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Recruiters and public sector relationships have to be more strategic and collaborative says REC

Recruiters and public sector relationships have to be more strategic and collaborative says REC Public Sector Forum

Author By Chris Wilford, senior policy advisor

Yesterday’s REC Public Sector Forum looked at talent management in difficult times and how public sector employers can manage their workforce to improve the performance of public services.

Leading experts including Dean Royles, Chief Executive of NHS Employers and Chairman of Chartered Institute of Personnel and Development (CIPD), Karen Beamish of the Chartered Institute of Purchasing and Supply (CIPS), Philip Baker of the New Local Government Network (NLGN) and Malcolm Stirling of Monster Government Solutions, joined REC Chief Executive Kevin Green and an audience of specialist recruiters and public sector figures.

A number of key themes emerged:
• Service reconfiguration to cope with limited resources –The NHS will face a &pound20billion efficiency gap by 2015, and local government an &pound8.9billion funding gap by 2019. At the same time in areas such as education, services are struggling to cope with demand with an extra 15,000 teachers needed by 2014/2015.This will require radical service reconfiguration to do more with limited resources.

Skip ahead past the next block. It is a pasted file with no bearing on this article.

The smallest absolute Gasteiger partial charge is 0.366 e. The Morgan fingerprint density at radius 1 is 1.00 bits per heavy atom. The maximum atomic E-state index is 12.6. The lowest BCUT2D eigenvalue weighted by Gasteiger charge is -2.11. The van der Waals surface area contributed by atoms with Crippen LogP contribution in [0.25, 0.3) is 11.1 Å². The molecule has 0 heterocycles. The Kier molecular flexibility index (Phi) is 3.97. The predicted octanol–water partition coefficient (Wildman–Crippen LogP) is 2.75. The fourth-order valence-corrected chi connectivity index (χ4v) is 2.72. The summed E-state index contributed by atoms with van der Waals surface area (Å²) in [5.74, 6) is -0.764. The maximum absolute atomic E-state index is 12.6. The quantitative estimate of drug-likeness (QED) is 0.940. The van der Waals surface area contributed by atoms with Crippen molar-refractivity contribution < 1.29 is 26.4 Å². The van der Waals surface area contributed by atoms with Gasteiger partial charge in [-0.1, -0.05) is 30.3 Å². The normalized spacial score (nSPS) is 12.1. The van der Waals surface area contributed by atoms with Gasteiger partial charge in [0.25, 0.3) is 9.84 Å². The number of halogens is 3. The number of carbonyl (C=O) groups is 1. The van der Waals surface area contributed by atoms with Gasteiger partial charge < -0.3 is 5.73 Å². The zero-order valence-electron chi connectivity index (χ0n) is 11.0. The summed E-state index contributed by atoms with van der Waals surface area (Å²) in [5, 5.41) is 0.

• Improve technology and foster a culture of innovation – Malcolm Stirling discussed the National Audit Office reporton inefficient recruitment processes and the need for digital by default. He highlighted that the Universal Jobs Match is now receiving 45 million views a day and that the use of such portals will allow the public sector to access more candidates. Members of the audience emphasised their work with assorted public sector bodies to drive innovation and maximise resources.

• Talent to lead transformation – Talent management in the public sector is evolving. For example, Philip Baker focused on the efficiency drive across local government to develop a smaller, more professional workforce. This workforce will be better paid and more qualified in the future, and will be more flexible so that the talent can be accessed as and when it is needed.

• People drive processes – Karen Beamish was clear that processes cannot function without the right people to implement them. She used the example of the government’s procurement reforms. Great initiatives exist but are the right people in place to deliver on them? The public sector has to invest in people as much as ideas to deal with challenges it faces.

• Collaboration is the future - The panel and audience agreed that increasing collaboration between the public and private sectors will be the norm in delivering public services. Recruiters are already key partners in delivering the workforce flexibility but they have more of a role to play in workforce planning.

The REC continues to argue that sustainable and safe staffing levels are vital to the delivery of efficient public services, with the right balance achieved between quality and cost. We represent the recruitment industry on the Department of Health’s National Procurement Council and the Local Government Association’s Employers Standards Group.

If you would like to find out more about the REC’s public sector resourcing campaign, please get in touch with REC senior policy advisor Chris Wilford at chris.wilford@rec.uk.comor on twitter at @cwilford.

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